Spotlight on: Dara McAnulty. Meet the award-winning, teenage nature writer who is inspiring a whole new generation
With his vividly felt descriptions of the natural world, Dara McAnulty won the 2020 Wainwright Prize for Nature Writng when he was just sixteen. We find out how the young naturalist became a star writer and activist.
Dara McAnulty is a child of our times. Intensely wired to the natural world, he has used his skills of observation – and his ability to transform these observations into vivid prose – to draw attention to the climate crisis. His Diary of a Young Naturalist won the Wainwright Prize, he has taken part in global climate strikes and he has fundraised thousands for the Hawk-Eyes project to help protect endangered raptors, becoming the youngest ever recipient of the RSPB medal for conservation. Dara has also spoken and written with great eloquence about how being in nature helps him manage his autism. To celebrate the publication of his new book Wild Child, A Journey Through Nature, we tell you all you need to know about Dara McAnulty.
‘Nature was and is as big a part of me as my own heartbeat.’Dara McAnulty
Dara is from Northern Ireland, and spent his early years in Belfast, describing how he would kick and scream when he had to leave the park: ‘everything about the constant buzzing was a struggle for me, I couldn’t fade out the noise to hear what mattered.’ When he was aged nine the family moved to the countryside, and he and his conservationist father, nature-loving mother, brother Lorcan and sister Bláthnaid began to explore the natural world around them.
Dara’s autism meant that for a period he could only communicate verbally with his close family, and so he started to write a blog in 2016 to share the feelings about nature that were spilling out of him. He writes, ‘the volume was turned down enough to hear things and we discovered quiet places so alive with wildlife, I felt a surge growing inside me.’
The blog was intended to be a journal for Dara to channel his thoughts and emotions, but its popularity grew rapidly: it was A Focus on Nature’s best blog of 2016, and won the youth category in The Wildlife Trusts' 30 Days Wild campaign in 2017. A publishing contract followed, and Diary of a Young Naturalist went on to win multiple prizes, including the prestigious Wainwright Prize, which celebrates the best in nature writing.
As well as enthralling readers with his close observations of nature, Dara has pushed himself to engage himself with the outside world and help communicate the urgency of the ecological and climate emergency. Dara has spoken up to help protect his favourite bird, the hen harrier; he has recorded Tweets of the Day for Radio 4; and he has been given BBC Springwatch's Unsprung Wildlife Hero Award, forming a mutual appreciation society with presenter Chris Packham. He has marched to Number 10 Downing Street and taken part in global climate strikes, and has raised money to tag and thus help protect red kites and buzzards.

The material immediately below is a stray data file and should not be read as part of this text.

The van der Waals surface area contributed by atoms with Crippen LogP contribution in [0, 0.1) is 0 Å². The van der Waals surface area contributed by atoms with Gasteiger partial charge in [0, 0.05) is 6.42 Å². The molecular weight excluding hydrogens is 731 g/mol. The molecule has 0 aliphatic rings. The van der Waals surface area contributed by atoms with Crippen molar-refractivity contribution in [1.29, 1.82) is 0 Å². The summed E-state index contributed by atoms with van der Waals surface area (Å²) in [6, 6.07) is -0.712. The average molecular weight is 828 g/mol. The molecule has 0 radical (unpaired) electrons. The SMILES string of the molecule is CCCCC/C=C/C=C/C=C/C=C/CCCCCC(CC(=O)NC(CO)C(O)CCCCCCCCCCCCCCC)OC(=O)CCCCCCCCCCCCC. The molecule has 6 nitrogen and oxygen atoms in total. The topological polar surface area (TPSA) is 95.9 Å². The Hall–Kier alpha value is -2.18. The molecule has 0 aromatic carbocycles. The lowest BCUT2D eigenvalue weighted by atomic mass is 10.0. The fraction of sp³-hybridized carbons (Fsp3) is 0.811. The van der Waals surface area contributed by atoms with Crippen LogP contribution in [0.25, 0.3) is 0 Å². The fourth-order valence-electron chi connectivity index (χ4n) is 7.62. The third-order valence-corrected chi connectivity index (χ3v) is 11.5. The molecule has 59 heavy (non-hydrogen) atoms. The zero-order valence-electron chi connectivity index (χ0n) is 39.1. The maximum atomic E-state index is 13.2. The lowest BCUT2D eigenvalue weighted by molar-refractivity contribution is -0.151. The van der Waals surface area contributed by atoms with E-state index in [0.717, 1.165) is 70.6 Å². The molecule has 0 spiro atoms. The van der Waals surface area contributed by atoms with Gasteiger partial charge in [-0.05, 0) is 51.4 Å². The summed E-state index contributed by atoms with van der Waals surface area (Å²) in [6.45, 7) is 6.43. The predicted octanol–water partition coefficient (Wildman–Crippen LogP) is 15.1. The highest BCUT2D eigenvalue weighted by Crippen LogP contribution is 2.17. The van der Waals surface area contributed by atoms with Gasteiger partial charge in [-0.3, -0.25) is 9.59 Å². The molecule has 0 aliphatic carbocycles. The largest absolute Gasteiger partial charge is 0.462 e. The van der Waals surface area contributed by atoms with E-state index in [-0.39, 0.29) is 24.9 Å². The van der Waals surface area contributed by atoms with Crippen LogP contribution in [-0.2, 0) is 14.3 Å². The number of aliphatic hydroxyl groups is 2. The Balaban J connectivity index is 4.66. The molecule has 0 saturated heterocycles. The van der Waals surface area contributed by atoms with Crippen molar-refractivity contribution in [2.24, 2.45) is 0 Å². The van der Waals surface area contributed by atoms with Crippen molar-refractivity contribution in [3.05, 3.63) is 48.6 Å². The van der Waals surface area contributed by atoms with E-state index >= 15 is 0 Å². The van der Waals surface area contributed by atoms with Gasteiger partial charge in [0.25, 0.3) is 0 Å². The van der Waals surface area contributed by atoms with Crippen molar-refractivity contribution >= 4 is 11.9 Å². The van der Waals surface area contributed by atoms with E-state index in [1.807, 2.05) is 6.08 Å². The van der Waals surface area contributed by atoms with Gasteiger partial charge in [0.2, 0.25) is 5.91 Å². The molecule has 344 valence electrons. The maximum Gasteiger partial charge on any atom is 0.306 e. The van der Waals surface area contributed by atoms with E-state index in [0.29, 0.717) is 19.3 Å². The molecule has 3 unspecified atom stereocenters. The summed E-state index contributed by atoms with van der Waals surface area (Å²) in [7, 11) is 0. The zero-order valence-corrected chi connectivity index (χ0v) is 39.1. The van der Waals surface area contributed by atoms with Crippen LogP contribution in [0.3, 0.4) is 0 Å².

But while Dara has bravely found a voice in the wider world, his skill is in communicating the joy of small things. Wild Child is essentially about going outdoors, sparking an appreciation of the tapestry of life that lies under our noses, often unnoticed. Through that appreciation, Dara believes, we can all become naturalists and activists:
‘As a teenage author, it is such a privilege to be able to invite children into a world which is and always has been, theirs to explore and learn from. I really hope that many children and parents will gain a different perspective and a new, multi sensory way of looking at everyday nature on or near, our doorsteps.’Dara McAnulty
Fun facts about Dara (which the little nature-lovers in your life will enjoy too):
- He lives with his parents, younger siblings Lorcan and Bláthnaid and rescue greyhound Rosie in County Down near the Mourne Mountains. He and his family are all very close and are all nature and punk lovers.
- His name means oak in Irish.
- He loves The Lord of the Rings, Harry Potter, Agatha Christie and the poems of Seamus Heaney. His favourite place growing up was a forest called 'Big Dog' in Fermanagh, but now he says his favourite place in the world is being up high in the mountains.
- His favourite creatures change all the time from insects to mammals, but it's most often the hen harrier bird, because of how it moves like mist and fog and appears out of nowhere.
- His favourite time of day is dusk because of how the 'night seems to chase the sun out of the sky.'
- His favourite subjects in school are biology and all sciences, and he always believed he'd have a career in conservation science, following in his dad's footsteps. He's also interested in maths and politics.
- He wrote his first book, The Diary of a Young Naturalist, when he was 14.
- He first met Chris Packham on the Springwatch set at the age of 13.